Nick Coleman accuses Ron Rosenbaum of "freelance character assassination"

Categories: Media beefs
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And you thought any triangle of relationships involving Amy Koch and two men also had to include Michael Brodkorb...
One interesting new tidbit from the Strib's Amy Koch exposé has to do with how news of Koch's affair with then-staffer Michael Brodkorb circulated back in December 2011.

SEE ALSO: Amy Koch owns bowling alley, offers up unfortunate quote while talking about it

Turns out news was spoon-fed to WCCO by local attorney and radio personality Ron Rosenbaum, of all people, who was informed of the Koch-Brodkorb affair by a man named Tom Rapp via then-Senator Geoff Michel.

Equally interesting was the way in which Koch came to find out it was Rosenbaum who informed local media of a scandal that until then had been contained to MNGOP Senate caucus insiders. From the Strib:
Left with a legal and public relations mess, Koch moved [in early 2011] to hire lawyer and public relations guru Ron Rosenbaum.

At their first meeting, Rosenbaum made a stunning disclosure: While Koch had been releasing her resignation announcement, he -- at Michel's behest -- had been calling a reporter at WCCO to leak news of the affair.

"You could have knocked me over with a feather," Koch said.

The day before the confrontative meeting with Koch, Michel had met privately with Todd Rapp, a longtime friend and president of the public relations group Himle, Rapp & Co.

Rapp, a DFLer and onetime House staffer, said Michel wanted media relations advice on how to handle Koch's likely departure from leadership.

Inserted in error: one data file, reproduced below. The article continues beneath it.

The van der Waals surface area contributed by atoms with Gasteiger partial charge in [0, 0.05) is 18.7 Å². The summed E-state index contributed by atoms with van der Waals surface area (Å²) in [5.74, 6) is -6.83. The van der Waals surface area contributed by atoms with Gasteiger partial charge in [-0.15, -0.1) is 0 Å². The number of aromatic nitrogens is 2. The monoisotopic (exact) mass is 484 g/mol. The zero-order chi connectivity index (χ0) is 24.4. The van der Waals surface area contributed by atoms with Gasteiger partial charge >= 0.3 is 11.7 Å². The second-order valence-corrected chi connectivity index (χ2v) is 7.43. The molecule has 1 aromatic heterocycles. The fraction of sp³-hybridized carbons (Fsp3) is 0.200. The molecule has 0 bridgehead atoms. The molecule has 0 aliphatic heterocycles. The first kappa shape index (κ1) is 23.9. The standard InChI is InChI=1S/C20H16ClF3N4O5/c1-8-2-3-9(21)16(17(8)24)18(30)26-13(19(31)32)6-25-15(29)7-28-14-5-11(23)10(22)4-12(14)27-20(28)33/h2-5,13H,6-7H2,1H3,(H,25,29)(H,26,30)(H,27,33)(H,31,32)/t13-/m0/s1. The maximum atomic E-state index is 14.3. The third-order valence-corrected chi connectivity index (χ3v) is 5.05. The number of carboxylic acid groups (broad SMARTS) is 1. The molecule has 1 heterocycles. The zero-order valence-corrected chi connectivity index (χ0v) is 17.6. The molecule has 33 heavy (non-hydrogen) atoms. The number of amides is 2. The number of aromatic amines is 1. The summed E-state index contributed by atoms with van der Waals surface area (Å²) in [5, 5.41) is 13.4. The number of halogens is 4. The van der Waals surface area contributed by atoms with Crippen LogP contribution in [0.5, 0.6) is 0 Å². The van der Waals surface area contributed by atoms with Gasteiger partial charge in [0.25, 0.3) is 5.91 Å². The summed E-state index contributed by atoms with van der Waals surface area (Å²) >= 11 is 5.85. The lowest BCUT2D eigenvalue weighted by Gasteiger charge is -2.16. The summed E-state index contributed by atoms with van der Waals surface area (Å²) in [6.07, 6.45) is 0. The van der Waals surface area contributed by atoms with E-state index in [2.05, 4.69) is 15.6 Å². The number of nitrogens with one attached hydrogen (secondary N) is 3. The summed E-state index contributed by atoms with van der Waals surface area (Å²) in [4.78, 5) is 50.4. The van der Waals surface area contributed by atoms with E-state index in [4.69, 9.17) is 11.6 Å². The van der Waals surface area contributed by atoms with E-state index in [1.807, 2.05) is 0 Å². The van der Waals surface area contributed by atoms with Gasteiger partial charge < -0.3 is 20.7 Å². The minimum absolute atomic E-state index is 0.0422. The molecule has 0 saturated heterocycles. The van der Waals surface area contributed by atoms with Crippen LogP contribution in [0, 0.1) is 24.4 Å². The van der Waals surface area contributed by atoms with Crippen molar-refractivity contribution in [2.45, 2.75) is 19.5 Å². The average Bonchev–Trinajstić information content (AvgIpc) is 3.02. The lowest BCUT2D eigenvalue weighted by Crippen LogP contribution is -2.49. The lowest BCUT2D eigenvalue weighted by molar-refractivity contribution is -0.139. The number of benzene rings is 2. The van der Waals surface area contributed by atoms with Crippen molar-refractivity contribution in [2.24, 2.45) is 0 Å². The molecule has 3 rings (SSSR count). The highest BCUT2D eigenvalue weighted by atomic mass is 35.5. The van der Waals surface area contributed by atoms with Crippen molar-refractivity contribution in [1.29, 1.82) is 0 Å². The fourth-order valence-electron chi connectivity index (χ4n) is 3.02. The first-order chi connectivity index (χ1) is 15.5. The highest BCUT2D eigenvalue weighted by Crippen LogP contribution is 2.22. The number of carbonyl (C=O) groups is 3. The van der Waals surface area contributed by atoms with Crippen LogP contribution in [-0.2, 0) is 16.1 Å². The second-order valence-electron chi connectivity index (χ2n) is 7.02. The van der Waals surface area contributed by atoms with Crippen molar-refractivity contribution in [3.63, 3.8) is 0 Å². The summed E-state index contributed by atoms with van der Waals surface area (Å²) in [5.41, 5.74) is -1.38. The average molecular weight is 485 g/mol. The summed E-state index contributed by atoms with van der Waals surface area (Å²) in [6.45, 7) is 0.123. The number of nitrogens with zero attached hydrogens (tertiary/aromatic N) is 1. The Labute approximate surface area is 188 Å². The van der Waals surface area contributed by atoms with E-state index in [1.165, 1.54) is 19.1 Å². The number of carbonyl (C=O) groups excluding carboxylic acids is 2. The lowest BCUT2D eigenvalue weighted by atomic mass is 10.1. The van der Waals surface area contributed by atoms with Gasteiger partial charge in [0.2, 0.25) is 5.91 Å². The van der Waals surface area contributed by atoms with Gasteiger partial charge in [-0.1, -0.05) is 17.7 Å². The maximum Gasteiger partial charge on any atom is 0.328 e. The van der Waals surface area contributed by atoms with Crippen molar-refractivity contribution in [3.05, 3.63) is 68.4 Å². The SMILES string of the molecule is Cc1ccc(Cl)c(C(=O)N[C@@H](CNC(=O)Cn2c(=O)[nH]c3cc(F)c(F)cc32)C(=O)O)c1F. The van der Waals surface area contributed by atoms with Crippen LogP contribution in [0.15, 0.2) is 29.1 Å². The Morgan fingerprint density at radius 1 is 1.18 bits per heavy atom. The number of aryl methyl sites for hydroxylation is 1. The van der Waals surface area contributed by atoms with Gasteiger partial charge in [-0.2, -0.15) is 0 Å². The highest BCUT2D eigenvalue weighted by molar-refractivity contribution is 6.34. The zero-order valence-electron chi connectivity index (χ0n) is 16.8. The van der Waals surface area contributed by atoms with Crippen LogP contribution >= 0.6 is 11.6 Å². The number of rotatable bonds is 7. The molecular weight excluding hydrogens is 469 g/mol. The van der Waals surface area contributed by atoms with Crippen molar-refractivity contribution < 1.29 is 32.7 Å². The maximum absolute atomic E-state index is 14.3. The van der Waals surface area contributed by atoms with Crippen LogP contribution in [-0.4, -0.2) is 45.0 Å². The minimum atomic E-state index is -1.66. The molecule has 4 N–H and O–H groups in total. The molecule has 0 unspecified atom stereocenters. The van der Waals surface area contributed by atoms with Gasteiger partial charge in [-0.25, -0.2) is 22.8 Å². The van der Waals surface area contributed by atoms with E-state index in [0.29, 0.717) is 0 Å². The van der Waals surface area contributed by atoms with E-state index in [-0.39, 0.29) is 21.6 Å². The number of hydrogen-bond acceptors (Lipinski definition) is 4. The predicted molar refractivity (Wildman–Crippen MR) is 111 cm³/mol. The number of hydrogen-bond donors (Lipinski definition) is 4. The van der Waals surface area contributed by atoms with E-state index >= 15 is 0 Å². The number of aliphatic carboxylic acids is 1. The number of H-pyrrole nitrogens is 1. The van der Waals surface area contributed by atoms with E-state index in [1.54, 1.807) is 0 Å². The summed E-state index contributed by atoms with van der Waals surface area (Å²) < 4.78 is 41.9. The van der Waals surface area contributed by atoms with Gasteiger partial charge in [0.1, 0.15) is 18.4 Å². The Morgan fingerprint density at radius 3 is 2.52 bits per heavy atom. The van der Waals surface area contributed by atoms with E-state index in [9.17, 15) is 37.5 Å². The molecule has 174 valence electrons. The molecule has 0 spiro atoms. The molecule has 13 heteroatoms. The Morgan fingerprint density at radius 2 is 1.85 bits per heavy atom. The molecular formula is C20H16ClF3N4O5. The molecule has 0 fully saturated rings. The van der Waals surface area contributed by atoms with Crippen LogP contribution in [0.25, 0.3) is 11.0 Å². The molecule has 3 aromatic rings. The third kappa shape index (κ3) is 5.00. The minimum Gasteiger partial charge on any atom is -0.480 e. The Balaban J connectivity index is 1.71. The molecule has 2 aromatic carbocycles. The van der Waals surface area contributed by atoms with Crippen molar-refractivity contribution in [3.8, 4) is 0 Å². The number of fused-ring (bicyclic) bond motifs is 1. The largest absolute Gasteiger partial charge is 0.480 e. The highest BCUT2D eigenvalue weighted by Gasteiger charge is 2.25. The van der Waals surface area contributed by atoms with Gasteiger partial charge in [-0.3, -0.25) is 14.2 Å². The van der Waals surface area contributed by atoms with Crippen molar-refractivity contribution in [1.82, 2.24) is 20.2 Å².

"It was pretty clear he had an idea what he was going to do," Rapp said of Michel in an interview.

But even after Koch agreed to resign, Rapp said, Michel was concerned that she was not going to address the affair and worried that the news would dribble out over time, drawing out the political impact.

He said he and Michel decided that the best course would be to leak a fuller story to the media and then hold a news conference.

Rapp quickly called Rosenbaum, who had worked with him on several projects, and they agreed to leak the story to WCCO.

"I knew it was a political bomb," Rosenbaum said.
The revelation that Rosenbaum played a key role in orchestrating Koch's political downfall didn't sit well with Nick Coleman, who got into a bitter Twitter war with Rosenbaum after characterizing his December 2011 behavior as falling somewhere between unethical and odious. Here's the blow by blow:

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Coleman blogs independently these days but has been out of the Twin Cities media limelight since taking a buyout from the Star Tribune back in early 2009, so Rosenbaum's "Been away from work too long" line might be a bit of a low blow. Then again, Coleman did put Rosenbaum on blast first, so this might be one of those proverbial instances where  you have to expect some heat if you're going to hang out in the kitchen.

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